The slider 74 may also comprise a brace portion 128 extending between the base portion 92 and the back portion 122. The brace portion 128 may provide structural stability to the slider 74, reducing relative movement between the back portion 122 and the base portion 92. As shown in the figures, in various embodiments the brace portion 128 may be orthogonal to both the back portion 122 and the base portion 92.

FIGS. 4, 6, 9, 12, and 14 show the slider 74 at the distal end of the channel 80 of the rack 82. In this position, when the rack 82 is moving proximately, the distal-side channel shoulder 88 engages the tab 96 of the slider 74, pushing the tab 96, and thereby the slider 74, to its most proximate position, in which the depressible actuator 72 on the switch is unactuated (e.g., not depressed). FIGS. 20 and 21 show the slider 74 at the proximate end of the channel 80 of the rack 82. In this position, when the rack 82 is moving distally, the proximate-side channel shoulder 78 engages the 76 of the slider 74, pushing the tab 96, and thereby the slider 74, to its most distal position, in which the depressible actuator 72 on the switch 54 is actuated (e.g., depressed).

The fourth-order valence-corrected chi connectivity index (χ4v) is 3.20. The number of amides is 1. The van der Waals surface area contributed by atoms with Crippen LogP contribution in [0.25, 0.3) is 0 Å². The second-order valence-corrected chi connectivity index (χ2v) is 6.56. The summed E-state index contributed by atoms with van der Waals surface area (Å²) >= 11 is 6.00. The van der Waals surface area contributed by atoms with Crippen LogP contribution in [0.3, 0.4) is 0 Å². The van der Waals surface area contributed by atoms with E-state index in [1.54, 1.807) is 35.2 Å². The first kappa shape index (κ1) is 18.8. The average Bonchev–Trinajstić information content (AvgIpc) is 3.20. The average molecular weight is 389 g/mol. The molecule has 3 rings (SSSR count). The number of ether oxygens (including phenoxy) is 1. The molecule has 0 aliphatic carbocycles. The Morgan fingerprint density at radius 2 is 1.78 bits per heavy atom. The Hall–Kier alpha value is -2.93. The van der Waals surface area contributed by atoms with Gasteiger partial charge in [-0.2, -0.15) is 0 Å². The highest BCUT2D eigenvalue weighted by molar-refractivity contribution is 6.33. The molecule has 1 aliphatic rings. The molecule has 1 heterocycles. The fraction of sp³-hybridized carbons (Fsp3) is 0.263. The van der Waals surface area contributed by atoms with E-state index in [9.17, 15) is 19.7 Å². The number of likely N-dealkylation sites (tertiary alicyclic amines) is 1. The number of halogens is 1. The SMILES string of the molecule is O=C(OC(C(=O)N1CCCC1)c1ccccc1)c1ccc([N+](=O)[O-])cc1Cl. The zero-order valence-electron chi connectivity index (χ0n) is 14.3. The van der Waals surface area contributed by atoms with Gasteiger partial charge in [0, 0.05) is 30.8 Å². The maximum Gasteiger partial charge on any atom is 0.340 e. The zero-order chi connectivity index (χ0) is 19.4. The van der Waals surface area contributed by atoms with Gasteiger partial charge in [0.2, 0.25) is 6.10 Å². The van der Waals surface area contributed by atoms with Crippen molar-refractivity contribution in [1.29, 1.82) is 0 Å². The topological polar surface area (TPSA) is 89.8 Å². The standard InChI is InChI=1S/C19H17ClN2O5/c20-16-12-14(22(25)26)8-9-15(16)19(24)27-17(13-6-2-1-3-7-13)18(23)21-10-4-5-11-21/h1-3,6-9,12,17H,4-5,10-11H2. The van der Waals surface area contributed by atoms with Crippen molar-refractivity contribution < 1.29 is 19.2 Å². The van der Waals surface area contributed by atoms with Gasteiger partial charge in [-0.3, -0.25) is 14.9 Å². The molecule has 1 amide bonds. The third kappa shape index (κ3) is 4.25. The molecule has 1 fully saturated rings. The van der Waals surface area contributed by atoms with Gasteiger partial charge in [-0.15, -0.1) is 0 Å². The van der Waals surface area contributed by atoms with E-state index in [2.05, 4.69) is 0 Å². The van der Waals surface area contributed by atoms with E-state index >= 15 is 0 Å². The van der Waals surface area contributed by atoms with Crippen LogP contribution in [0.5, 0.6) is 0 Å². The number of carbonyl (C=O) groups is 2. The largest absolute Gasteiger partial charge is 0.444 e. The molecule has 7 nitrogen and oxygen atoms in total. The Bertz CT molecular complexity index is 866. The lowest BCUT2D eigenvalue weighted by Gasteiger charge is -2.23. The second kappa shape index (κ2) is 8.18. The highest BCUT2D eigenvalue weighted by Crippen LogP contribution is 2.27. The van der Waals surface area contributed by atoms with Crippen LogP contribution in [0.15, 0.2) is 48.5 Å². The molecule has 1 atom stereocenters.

In such a manner, after the slider 74 is moved distally to actuate the switch 54, the slider 74 stays at its distal-most position and the switch 54 remains actuated by the slider 74 even when the rack 82 changes direction and moves proximately, until the distal-side shoulder 88 engages the tab 96 and moves the slider 74 proximately so that the slider 74 no longer actuates the switch 54. Similarly, after the slider 74 is moved proximately so that it no longer actuates the switch 54, the slider 74 remains disengaged from the switch 54 such that the switch 54 remains unactuated, even when the rack 82 changes direction and moves proximately, until the proximate-side shoulder 78 engages the tab 96 and moves the slider 74 back to is distal-most, switch-actuating position.